Although histoplasmosis in transplanted patients is uncommon, and it has been prevalent in patients with hepatic or renal transplant,6 the reported incidence is between 1-5 cases in 3436 transplant patients and for a maximum period of 75 years.1,4

When it comes to the diagnosis, the culture, though sensitive and specific, requires several weeks for correct identification. Though the antibodies are not reliable, the detection of the urine antigen for this fungus is one of the fastest and most sensitive methods: it finds 90% of patients with disseminated infection and 75% with acute pulmonary histoplasmosis.5

With the appropriate therapy, the prognosis for the disseminated form of the infection is excellent given that mortality in the absence of treatment is 80%.5 The initial treatment for severe infections, besides decreasing inmunosuppresion,6 is amphotericin B dose of 1mg/kg per day until observed improvement of the disease, usually for 1-2 weeks, continuing with 200mg itraconazole 2 times a day for 12 months. In moderate infection, we start with itraconazole 3 times a day during 3 days as loading doses, followed by 200mg, twice a day for 12 months.4,6

Haemophagocytic lymphohistiocytosis (HL) or haemophagocytic syndrome is characterised by an extensive inflammatory response to a variety of infections or immune system abnormalities,7-9 with excessive cytokine production which leads to activation of T lymphocytes and macrophages in liver, spleen and bone marrow. For its diagnosis, at least five criteria are required (Table 1). Other findings include lymphadenopathy, rash and neurological symptoms. In suspected cases, bone marrow biopsy can confirm diagnosis with the presence of haemophagocytosis in red blood cells and other blood elements;9 however, a negative result does not exclude the diagnosis. A valuable sign of this disease, though not specific, is ferritin: the higher its level, the greater the possibility of having the syndrome. On this report the diagnosis of haemophagocityc syndrome was performed with five clinical criteria because we could not find phagocytes in the bone marrow.

HL may be inherited but the most commonly acquired form is caused by immunodeficiencies, haematological malignancy or secondary to infectious processes especially EVB, CMV and fungus.9 Mortality in transplanted patients nears the 50%. In case it is associated to histoplasmosis, optimal treatment is based in support measures and the adequate anti fungal therapy.1,7,9

This revision seeks to draw attention to the possible association between disseminated histoplasmosis and haemophagocytic syndrome in renal transplant patients which may induce a multi organic failure, a fact that increases its lethality.11 Timely diagnosis and treatment could improve the final prognosis.9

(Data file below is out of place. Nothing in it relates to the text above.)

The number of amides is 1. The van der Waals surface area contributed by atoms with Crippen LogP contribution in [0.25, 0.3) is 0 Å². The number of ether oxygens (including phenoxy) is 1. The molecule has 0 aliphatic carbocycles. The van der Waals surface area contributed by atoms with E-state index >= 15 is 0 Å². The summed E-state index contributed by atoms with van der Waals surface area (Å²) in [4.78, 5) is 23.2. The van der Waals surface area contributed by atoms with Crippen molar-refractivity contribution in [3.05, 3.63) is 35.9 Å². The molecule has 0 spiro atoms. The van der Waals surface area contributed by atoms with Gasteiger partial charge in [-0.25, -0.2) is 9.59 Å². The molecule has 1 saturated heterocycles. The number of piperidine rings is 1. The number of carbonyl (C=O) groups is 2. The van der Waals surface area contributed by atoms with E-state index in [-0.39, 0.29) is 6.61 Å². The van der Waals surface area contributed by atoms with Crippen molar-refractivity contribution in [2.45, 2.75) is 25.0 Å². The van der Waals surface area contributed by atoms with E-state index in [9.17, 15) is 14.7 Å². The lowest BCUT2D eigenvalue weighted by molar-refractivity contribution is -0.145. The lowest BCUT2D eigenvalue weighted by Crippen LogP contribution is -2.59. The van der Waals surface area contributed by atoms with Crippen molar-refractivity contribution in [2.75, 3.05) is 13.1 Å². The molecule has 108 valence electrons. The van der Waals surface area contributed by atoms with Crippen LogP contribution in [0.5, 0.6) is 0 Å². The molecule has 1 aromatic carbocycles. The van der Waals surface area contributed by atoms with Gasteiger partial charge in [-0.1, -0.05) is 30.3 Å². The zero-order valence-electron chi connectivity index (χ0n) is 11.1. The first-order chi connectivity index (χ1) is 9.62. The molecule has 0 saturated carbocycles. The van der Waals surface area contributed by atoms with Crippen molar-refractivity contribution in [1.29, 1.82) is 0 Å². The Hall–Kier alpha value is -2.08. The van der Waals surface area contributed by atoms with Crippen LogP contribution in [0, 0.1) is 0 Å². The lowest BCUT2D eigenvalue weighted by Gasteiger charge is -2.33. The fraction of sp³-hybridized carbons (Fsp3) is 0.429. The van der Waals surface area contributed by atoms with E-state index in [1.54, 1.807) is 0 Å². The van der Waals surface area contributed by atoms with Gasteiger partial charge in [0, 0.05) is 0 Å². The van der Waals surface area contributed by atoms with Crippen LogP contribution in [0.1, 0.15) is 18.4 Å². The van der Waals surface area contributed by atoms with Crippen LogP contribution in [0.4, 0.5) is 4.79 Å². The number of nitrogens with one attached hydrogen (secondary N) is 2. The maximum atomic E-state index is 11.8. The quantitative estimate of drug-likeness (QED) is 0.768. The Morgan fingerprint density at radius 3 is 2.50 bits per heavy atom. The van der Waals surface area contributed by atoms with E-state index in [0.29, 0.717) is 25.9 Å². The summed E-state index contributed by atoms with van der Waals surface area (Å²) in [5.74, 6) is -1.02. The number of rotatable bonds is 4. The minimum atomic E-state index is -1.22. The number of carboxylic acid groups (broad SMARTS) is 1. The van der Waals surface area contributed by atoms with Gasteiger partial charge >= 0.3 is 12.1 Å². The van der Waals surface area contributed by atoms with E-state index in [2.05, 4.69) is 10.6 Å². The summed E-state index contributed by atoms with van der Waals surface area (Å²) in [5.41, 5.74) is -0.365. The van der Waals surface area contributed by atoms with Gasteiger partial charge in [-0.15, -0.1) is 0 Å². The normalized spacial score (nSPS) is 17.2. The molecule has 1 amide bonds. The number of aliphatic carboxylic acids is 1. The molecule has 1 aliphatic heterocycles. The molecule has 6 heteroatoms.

Conflicts of interest

 

The authors have no conflict of interests to declare.

Table 1. Diagnostic criteria for haemophagocytic syndrome

Bibliography
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Bueno G, Mocelin H, Xavier MO, Severo LC. Histoplasmosis in children. Paediatr Respir Rev 2009;10:172-7. [Pubmed]
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Abindon M. Continuing Education Course ?? Mycoses Histoplasmosis. Journal Bras Penumol 2009;35(August):1145-51.
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Cuellar-Rodriguez J, Avery R, Budev M, Gordon M, Shrestha N, Van Duin D, et al. Histoplasmosis in solid organ transplant recipients: 10 years of experience at a large transplant center in an endemic area. Clin Infect Dis 2009;49:710-6. [Pubmed]
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Wheat LJ, Kauffman CA. Histoplasmosis. Infect Dis Clin North Am 2003;17:1-19. [Pubmed]
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Freifeld AG, Wheat LJ, Kaul DR. Histoplasmosis in solid organ transplant recipients: early diagnosis and treatment. Current opinion in organ transplantation 2009;14:601-5. [Pubmed]
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Masri K, Mahon N, Rosario A, Mirza I, Keys TF, Ratliff NB, et al. Reactive hemophagocytic syndrome associated with disseminated histoplasmosis in a heart transplant recipient. J Heart Lung Transplant 2003;22(4):487-91.??Available at: http://linkinghub.elsevier.com/retrieve/pii/S1053249802008173. [Pubmed]
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Diaz-Guzman E, Dong B, Hobbs SB, Kesler MV, Hayes D. Hemophagocytic Lymphohistiocytosis After Lung Transplant: Report of 2 Cases and a Literature Review. Clin Transplant 2011;3:217-22.
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Phillips J, Staszewski H, Garrison M. Successful treatment of secondary hemophagocytic lymphohistiocytosis in a patient with disseminated histoplasmosis. Hematology 2008;13(5):282-5. [Pubmed]
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van Koeveringe MP, Brouwer RE. Histoplasma capsulatum reactivation with haemophagocytic syndrome in a patient with chronic lymphocytic leukaemia. Neth J Med 2010;68(12):418-21. [Pubmed]
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Benito MH, Iglesias P, Guevara P. Histoplasmosis diseminada en un paciente trasplantado renal subcl??nico y s??ndrome nefr??tico por nefropat??a membranosa. Nefrologia 2008;5:561-73.